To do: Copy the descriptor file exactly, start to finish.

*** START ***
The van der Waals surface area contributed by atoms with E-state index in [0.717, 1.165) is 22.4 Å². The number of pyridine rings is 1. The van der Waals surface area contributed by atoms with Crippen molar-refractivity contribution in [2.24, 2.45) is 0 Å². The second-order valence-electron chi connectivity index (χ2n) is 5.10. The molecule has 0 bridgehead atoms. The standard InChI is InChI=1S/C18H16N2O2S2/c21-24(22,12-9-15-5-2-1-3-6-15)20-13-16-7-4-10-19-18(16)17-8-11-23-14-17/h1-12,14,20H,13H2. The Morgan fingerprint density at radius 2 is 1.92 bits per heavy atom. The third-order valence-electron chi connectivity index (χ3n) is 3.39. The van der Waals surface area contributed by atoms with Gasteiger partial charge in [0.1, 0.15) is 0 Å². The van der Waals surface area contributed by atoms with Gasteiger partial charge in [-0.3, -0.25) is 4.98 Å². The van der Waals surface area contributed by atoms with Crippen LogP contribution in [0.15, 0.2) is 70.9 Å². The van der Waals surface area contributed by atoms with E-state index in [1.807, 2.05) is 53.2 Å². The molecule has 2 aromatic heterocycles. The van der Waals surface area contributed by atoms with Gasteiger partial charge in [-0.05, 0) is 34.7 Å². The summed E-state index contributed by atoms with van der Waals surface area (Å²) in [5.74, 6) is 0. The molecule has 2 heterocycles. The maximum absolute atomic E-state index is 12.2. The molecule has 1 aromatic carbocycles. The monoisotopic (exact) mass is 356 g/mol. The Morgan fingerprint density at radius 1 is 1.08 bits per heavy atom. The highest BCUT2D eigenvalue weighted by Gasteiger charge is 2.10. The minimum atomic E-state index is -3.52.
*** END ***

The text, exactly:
The van der Waals surface area contributed by atoms with E-state index in [0.717, 1.165) is 22.4 Å². The number of pyridine rings is 1. The van der Waals surface area contributed by atoms with Crippen molar-refractivity contribution in [2.24, 2.45) is 0 Å². The second-order valence-electron chi connectivity index (χ2n) is 5.10. The molecule has 0 bridgehead atoms. The standard InChI is InChI=1S/C18H16N2O2S2/c21-24(22,12-9-15-5-2-1-3-6-15)20-13-16-7-4-10-19-18(16)17-8-11-23-14-17/h1-12,14,20H,13H2. The Morgan fingerprint density at radius 2 is 1.92 bits per heavy atom. The third-order valence-electron chi connectivity index (χ3n) is 3.39. The van der Waals surface area contributed by atoms with Gasteiger partial charge in [0.1, 0.15) is 0 Å². The van der Waals surface area contributed by atoms with Gasteiger partial charge in [-0.3, -0.25) is 4.98 Å². The van der Waals surface area contributed by atoms with Crippen LogP contribution in [0.15, 0.2) is 70.9 Å². The van der Waals surface area contributed by atoms with E-state index in [1.807, 2.05) is 53.2 Å². The molecule has 2 aromatic heterocycles. The van der Waals surface area contributed by atoms with Gasteiger partial charge in [-0.05, 0) is 34.7 Å². The summed E-state index contributed by atoms with van der Waals surface area (Å²) in [5.74, 6) is 0. The molecule has 2 heterocycles. The maximum absolute atomic E-state index is 12.2. The molecule has 1 aromatic carbocycles. The monoisotopic (exact) mass is 356 g/mol. The Morgan fingerprint density at radius 1 is 1.08 bits per heavy atom. The highest BCUT2D eigenvalue weighted by Gasteiger charge is 2.10. The minimum atomic E-state index is -3.52.